Blake Enemark has been working in the brewing industry for the last ten years, beginning his career at Great Lakes Brewery in Toronto during their reign as Canadian Brewery of the Year in 2013 and 2014. He moved to Calgary in 2016 and worked at Last Best Brewing where he helped develop Tokyo Drift, one of Alberta’s most popular IPAs, before returning to Toronto to apprentice under Luc “Bim” Lafontaine at Godspeed Brewery. Blake has been the head brewer at Tailgunner in Calgary since 2020 and spends most of his time focusing on brewing traditional lager beers. He was invited to speak at the 2021 Central European Brewer’s Conference in Budapest, the 2022 Alberta Craft Brewing Convention, and the 2023 Club Management Association of Canada’s AGM. Blake has also made an appearance on the world-renowned podcast Good Beer Hunting to talk about the intersection between music and beer.
What made you want to become a brewer?
“Before I was a brewer I was a musician, and one of my jobs in between tours was at a liquor store in my hometown of Victoria, BC. We had hundreds of craft beers and I cycled through them all before a regular at the shop invited me to brew a beer with him at his house. I fell in love with the whole process right away.”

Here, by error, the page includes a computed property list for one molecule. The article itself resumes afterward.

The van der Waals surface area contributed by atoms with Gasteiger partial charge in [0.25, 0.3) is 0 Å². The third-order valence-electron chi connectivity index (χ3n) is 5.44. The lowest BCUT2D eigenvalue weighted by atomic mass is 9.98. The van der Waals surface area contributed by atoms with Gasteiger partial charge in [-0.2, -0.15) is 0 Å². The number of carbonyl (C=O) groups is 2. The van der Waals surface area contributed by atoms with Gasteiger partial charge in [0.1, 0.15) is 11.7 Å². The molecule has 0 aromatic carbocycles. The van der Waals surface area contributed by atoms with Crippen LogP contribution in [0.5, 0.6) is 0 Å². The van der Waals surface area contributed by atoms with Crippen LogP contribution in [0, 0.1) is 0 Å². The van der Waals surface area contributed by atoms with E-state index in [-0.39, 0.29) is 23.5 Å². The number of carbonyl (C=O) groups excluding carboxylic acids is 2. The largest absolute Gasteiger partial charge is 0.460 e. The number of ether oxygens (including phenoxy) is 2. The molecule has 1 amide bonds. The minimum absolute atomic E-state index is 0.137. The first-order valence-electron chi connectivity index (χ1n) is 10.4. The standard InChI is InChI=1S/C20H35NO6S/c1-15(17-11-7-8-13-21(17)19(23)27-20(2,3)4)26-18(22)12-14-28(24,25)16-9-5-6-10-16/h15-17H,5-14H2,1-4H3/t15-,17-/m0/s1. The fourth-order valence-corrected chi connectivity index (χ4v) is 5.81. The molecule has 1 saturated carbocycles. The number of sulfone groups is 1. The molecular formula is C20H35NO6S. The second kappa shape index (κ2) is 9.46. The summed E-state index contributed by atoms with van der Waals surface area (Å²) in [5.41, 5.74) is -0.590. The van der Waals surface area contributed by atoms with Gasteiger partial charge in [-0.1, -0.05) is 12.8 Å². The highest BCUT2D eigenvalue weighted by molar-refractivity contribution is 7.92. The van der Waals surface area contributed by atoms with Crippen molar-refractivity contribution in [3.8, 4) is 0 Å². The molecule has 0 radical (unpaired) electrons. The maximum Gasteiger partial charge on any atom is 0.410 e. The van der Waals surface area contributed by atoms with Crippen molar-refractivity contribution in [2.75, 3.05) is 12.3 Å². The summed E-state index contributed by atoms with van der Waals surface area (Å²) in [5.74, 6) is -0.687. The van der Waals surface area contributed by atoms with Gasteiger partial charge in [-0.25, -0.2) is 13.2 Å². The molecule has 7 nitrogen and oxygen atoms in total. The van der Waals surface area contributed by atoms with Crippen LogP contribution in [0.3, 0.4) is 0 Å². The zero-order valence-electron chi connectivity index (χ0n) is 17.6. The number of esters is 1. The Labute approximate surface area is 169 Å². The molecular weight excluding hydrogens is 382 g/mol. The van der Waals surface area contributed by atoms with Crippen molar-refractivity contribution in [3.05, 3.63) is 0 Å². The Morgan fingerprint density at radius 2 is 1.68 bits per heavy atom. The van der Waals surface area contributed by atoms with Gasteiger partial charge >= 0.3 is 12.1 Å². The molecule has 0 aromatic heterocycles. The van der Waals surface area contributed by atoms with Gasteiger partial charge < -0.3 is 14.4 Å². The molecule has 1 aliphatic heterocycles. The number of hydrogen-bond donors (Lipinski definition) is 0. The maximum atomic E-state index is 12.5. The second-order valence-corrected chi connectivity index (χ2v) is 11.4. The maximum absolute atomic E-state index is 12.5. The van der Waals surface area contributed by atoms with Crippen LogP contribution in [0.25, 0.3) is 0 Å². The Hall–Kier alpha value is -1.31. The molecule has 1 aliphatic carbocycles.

Why do you use Alberta ingredients in your brews?
“I believe it’s important to highlight what local farmers and maltsters are doing in our backyard—one of my favourite things to point out to out-of-town visitors is the fact that Canada Malting’s production plant is pretty much right in Calgary’s urban core!”
What is your favourite Alberta ingredient to use?
“Highwood Crossing’s Organic Rolled Oat Flakes—they’re delicious, we use them in our core hazy pale ale, Dame Dorthey, and I always grab a few handfuls to munch on while we’re mashing in.”
What brew should guests be sure to try on your menu?
“Dame Dorthey Hazy Pale Ale—it uses 100% Alberta grains from suppliers like Canada Malting, Highwood Crossing, and Red Shed Malting.”
What is a favourite brewing memory?
“Probably the first time we did a triple decoction mash here at Tailgunner for the first batch of Linton Stephenson Czech Pilsner—I had to take everything I knew about brewing up until that point and throw it out the window. It was a real thrill.”
Why do you take part in Alberta on the Plate?
“I think it’s important to recognize that breweries can be a part of the local agriculture ecosystem just as much as restaurants.”